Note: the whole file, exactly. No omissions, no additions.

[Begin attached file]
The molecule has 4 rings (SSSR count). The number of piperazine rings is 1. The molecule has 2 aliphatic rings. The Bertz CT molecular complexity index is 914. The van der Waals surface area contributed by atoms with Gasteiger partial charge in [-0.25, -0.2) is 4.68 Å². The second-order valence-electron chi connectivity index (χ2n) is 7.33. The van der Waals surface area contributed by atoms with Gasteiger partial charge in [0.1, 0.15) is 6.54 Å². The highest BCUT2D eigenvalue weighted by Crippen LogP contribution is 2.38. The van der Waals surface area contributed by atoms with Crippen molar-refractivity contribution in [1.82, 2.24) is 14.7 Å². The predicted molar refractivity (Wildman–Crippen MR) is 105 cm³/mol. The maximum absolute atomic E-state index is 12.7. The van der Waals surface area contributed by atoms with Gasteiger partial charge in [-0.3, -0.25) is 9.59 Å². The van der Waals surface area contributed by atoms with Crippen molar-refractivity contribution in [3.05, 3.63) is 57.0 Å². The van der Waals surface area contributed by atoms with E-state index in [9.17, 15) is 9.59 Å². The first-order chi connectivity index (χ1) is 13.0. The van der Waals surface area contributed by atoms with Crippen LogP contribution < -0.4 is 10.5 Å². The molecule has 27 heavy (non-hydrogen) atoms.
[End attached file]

The molecule has 4 rings (SSSR count). The number of piperazine rings is 1. The molecule has 2 aliphatic rings. The Bertz CT molecular complexity index is 914. The van der Waals surface area contributed by atoms with Gasteiger partial charge in [-0.25, -0.2) is 4.68 Å². The second-order valence-electron chi connectivity index (χ2n) is 7.33. The van der Waals surface area contributed by atoms with Gasteiger partial charge in [0.1, 0.15) is 6.54 Å². The highest BCUT2D eigenvalue weighted by Crippen LogP contribution is 2.38. The van der Waals surface area contributed by atoms with Crippen molar-refractivity contribution in [1.82, 2.24) is 14.7 Å². The predicted molar refractivity (Wildman–Crippen MR) is 105 cm³/mol. The maximum absolute atomic E-state index is 12.7. The van der Waals surface area contributed by atoms with Gasteiger partial charge in [-0.3, -0.25) is 9.59 Å². The van der Waals surface area contributed by atoms with Crippen molar-refractivity contribution in [3.05, 3.63) is 57.0 Å². The van der Waals surface area contributed by atoms with E-state index in [9.17, 15) is 9.59 Å². The first-order chi connectivity index (χ1) is 13.0. The van der Waals surface area contributed by atoms with Crippen LogP contribution < -0.4 is 10.5 Å². The molecule has 27 heavy (non-hydrogen) atoms.